Why learning variety matters

Why learning variety matters

One foundation of student-centered learning is variety—providing learners with multiple ways to learn.
With the advent of online and blended learning, instructors can present students with a wide range of learning options. These include video (mini-lectures, animations), audio, interactive games, narrative learning (case studies and scenarios), writing to learn exercises, simulations, flash cards, formative and summative assessments, discussion boards, adaptive learning, concept mapping, and in-class group work and discussions.

MindEdge Varied Learning

As we’ve noted in the past, not everyone processes information in the same way. Some learners find video presentations help them master challenging material—others prefer text, some are most comfortable with visual aids.
There are key five benefits to focusing on variety. Students tell us that it:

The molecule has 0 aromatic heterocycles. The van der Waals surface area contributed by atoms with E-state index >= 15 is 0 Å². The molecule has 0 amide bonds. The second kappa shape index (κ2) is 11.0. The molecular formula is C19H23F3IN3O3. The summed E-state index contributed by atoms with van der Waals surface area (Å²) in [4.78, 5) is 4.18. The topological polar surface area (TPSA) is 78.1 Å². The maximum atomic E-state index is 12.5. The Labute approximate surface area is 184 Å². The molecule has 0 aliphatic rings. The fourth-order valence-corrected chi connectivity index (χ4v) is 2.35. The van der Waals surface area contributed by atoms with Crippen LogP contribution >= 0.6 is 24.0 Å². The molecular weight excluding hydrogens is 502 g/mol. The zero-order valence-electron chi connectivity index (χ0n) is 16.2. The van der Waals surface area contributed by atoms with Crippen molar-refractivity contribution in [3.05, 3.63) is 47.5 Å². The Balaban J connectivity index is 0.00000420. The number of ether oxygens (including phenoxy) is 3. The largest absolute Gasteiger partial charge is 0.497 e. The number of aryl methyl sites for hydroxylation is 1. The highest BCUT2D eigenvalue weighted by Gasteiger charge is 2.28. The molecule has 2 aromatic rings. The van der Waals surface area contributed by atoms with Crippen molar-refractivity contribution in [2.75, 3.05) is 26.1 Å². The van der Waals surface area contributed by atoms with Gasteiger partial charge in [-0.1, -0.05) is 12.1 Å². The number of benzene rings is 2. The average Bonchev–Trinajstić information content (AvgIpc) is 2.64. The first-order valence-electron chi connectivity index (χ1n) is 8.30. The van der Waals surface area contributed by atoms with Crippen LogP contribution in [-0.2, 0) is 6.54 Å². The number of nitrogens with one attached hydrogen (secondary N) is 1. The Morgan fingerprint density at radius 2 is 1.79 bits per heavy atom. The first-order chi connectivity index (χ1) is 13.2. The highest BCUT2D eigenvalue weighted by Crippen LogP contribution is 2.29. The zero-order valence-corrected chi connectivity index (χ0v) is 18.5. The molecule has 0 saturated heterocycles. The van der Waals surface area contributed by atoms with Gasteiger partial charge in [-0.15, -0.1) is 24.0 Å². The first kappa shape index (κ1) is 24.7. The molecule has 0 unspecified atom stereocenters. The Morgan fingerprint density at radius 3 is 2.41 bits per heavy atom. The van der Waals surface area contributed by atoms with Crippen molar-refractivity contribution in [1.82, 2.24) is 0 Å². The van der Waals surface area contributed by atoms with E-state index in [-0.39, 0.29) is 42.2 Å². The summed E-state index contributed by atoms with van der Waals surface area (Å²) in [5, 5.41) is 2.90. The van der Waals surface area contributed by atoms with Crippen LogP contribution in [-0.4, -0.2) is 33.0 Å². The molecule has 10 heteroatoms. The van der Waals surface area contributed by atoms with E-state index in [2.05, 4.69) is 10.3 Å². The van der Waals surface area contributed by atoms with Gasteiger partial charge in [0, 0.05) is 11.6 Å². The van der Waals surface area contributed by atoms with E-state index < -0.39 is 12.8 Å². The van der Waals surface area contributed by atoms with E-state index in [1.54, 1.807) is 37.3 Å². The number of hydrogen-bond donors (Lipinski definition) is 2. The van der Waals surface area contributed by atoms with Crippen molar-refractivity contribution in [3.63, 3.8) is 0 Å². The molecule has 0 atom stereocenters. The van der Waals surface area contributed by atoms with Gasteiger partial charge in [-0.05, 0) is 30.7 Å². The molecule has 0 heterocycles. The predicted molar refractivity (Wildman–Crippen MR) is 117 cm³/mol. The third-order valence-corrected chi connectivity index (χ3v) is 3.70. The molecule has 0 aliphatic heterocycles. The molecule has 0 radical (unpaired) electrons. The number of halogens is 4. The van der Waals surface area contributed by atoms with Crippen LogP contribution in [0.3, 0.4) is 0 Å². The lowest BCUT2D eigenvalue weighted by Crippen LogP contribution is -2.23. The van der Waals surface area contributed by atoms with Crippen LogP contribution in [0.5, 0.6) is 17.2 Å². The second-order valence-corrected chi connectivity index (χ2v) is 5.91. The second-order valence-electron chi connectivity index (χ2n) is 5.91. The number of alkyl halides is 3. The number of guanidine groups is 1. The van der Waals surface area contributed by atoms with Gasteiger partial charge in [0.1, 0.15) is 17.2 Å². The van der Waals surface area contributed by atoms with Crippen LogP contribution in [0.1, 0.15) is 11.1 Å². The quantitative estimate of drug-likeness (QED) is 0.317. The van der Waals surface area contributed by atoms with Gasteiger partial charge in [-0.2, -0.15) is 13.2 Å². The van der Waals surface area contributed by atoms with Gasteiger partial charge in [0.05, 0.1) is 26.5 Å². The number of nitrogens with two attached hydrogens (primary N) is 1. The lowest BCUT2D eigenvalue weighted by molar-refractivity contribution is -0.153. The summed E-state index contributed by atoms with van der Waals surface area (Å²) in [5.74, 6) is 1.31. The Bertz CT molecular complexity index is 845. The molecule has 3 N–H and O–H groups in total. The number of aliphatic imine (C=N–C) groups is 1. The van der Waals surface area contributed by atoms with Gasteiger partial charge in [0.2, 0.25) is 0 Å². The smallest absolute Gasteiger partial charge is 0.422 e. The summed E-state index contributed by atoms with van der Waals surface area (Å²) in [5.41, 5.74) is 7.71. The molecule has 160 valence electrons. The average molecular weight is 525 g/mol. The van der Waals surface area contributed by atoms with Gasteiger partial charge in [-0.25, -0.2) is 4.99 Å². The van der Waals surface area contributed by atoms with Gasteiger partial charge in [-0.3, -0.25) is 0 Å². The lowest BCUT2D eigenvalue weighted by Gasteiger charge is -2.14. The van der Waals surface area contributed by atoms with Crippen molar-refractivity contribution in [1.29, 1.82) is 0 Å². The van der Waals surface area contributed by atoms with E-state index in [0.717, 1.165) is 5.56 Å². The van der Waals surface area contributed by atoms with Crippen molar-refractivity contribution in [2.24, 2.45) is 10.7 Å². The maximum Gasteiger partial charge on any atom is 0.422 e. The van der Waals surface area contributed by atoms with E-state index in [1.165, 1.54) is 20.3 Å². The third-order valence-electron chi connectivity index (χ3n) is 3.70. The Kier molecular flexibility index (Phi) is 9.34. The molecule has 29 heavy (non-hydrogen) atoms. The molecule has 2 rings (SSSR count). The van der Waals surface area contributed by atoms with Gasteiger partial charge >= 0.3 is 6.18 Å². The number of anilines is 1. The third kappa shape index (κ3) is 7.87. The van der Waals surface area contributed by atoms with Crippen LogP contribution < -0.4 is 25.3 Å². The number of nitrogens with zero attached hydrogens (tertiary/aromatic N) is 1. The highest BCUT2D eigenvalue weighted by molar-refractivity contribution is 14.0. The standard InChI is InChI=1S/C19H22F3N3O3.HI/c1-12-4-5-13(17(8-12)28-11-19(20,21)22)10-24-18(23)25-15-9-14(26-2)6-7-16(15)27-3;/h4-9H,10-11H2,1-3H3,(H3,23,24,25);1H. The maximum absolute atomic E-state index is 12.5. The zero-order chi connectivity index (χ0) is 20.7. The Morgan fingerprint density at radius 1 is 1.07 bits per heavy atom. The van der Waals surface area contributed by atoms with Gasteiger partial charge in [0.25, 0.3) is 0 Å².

• Stimulates their interest.
  • Encourages their participation.
  • Engages them through their preferred way of learning
  • Supports their sense of achievement
  • Allows them to demonstrate their mastery in varied ways

We’ve also noted in the past the importance of planning ahead during the content development process. Instructional designers should consider the sequence and pacing of the learning. They should look for opportunities to introduce new and different learning elements. The pay-off will come in the form of learning that engages, entertains, and informs.


Helpful resources

Elizabeth F. Barkley, Student Engagement Practices: A Handbook for College Faculty, Jossey-Bass, 2009.
Peter Brown, Make It Stick: The Science of Successful Learning, Belknap Press, 2014.
Gerald F. Hess, “Value of Variety: An Organizing Principle to Enhance Teaching and Learning,” Elon University Law Review, June 10, 2010. (Available at SSRN: https://ssrn.com/abstract=1796882)
James M. Lang, Small Teaching, Jossey-Bass, 2016.


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